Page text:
Breastfeeding and its genetic aspects
Breastfeeding and its genetic aspects
Dr Suyashree Palkar of Zulekha Hospital in Dubai and Sharjah talks to Future Medicine about the importance of breast milk as it is the best nutritional source for the neonate and infant. It also provides immune protection to the newborn, preventing various diseases
By Dr SUYASHREE PALKAR
Disease prevention is critically important to an individual and public health. Breastfeeding is well known to provide immune protection to the newborn and prevent various diseases in the neonatal period.
Accepted as the best nutritional source for the neonate and infant, breast milk provides widely accepted benefits to mother and child.
Gene expression in the newborn is affected by breast milk as genes are sensitive to nutrition. Most of the genes are enhanced by breast milk and it promotes quick development of the baby’s intestine and immune system. This protects the baby against gastro-intestinal infections and against Necrotizing Enterocolitis (sloughing away of the layers of the intestine due to severe infection), which is a leading cause of death and diseases especially in premature babies. Necrotizing enterocolitis occurs as a response of the cell of the intestines due to lack of oxygen caused by the infection. The genes expressed in breast milk are involved in the cell response to oxygen deprivation.
Breast milk can be a source of antigens from mother to baby to which the immune system becomes tolerant easily thus protecting the offspring from infections and inducing tolerance to common non-dangerous compounds. The immunological memory of the mother is passed to her infant via breast milk causing immunological imprinting and programming. Antiviral, antibacterial and anti-parasitic factors are part of the infection fighters.
Hormones, growth factors and fibres are important for the baby.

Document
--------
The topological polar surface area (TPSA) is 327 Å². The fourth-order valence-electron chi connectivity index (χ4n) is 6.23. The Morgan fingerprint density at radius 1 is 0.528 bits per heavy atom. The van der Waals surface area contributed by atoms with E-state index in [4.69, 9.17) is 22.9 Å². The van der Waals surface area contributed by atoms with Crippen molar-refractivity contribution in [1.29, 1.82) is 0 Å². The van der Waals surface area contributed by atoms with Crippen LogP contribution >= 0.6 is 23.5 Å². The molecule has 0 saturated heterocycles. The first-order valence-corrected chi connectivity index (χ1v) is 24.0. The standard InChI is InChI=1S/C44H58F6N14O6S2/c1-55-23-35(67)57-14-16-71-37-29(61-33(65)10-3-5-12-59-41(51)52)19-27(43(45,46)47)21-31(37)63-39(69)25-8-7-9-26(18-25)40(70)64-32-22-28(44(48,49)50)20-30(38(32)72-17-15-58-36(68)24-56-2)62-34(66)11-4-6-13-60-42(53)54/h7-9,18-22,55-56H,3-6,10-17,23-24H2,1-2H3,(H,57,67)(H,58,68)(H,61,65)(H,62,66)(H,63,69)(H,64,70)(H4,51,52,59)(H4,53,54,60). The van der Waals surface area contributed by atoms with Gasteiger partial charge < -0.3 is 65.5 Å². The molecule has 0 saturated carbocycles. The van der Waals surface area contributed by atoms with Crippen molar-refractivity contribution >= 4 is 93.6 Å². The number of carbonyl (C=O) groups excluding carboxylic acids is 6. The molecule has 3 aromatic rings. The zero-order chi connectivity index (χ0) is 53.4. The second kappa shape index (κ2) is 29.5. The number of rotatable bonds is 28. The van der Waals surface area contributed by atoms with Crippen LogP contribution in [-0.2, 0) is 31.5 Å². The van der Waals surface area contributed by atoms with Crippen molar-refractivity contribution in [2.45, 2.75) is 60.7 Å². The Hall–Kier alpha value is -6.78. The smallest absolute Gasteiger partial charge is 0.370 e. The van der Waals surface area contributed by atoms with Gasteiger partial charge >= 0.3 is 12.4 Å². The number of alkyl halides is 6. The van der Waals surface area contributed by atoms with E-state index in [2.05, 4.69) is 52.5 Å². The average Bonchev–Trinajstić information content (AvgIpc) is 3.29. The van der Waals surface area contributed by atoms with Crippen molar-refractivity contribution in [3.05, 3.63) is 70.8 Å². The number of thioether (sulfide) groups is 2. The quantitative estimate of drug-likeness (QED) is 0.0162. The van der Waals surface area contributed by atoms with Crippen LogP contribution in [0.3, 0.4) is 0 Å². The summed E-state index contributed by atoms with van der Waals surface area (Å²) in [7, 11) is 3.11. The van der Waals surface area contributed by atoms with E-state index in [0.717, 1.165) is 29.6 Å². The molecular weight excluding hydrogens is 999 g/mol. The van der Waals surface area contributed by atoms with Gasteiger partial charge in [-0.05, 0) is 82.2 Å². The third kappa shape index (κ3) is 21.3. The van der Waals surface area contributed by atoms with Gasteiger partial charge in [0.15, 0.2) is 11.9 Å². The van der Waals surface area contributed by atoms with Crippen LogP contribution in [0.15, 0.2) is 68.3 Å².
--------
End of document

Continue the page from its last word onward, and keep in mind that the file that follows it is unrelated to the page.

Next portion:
Breastfeeding protects against diarrhoeal diseases, ear and chest infections in the baby.
The genes transmitted through breast milk protect the child from childhood cancers.
Delayed or impaired maturation of the immune system early in life due to lack of breastfeeding can result in immune dysfunction later in life with resultant allergies and autoimmunity (where the improperly developed immune system fails to recognise one’s own tissues and begins to attack them).
Digestive system disorders such as ulcerative colitis and Crohn’s disease can be prevented with breast milk.
In adult life, breastfeeding gives protection from Type 1 Diabetes Mellitus (adult onset type), obesity, asthma and multiple sclerosis (a degenerative disorder of the nerve tissues)
Breast milk contains several substances that can help the baby’s brain and can increase the child’s IQ over his bottle-fed peers. It prevents malocclusions of teeth and bad oral habits in the child.
Breastfeeding lowers the risk of breast cancer and the protection builds up over a period of time with increasing duration of feeding (at least 6 months of breastfeeding) and the number of children that are breast fed.
It is estimated by studies and research that the cumulative incidence of breast cancer in developed countries would be reduced by more than half, from 6.3 to 2.7 per 100 women by the age of 70, if women had the average number of births and a lifetime duration of breast feeding that had been prevalent in developing countries until recently.
Breastfeeding accounts for an almost two-third reduction of the incidence of breast cancer. This could be due to the protective effect of hormonal changes associated with pregnancy and lactation.
(The author is consultant on Foetal Medicine and Obstetric Sinologist at Zulekha Hospital, Dubai and Sharjah, UAE)
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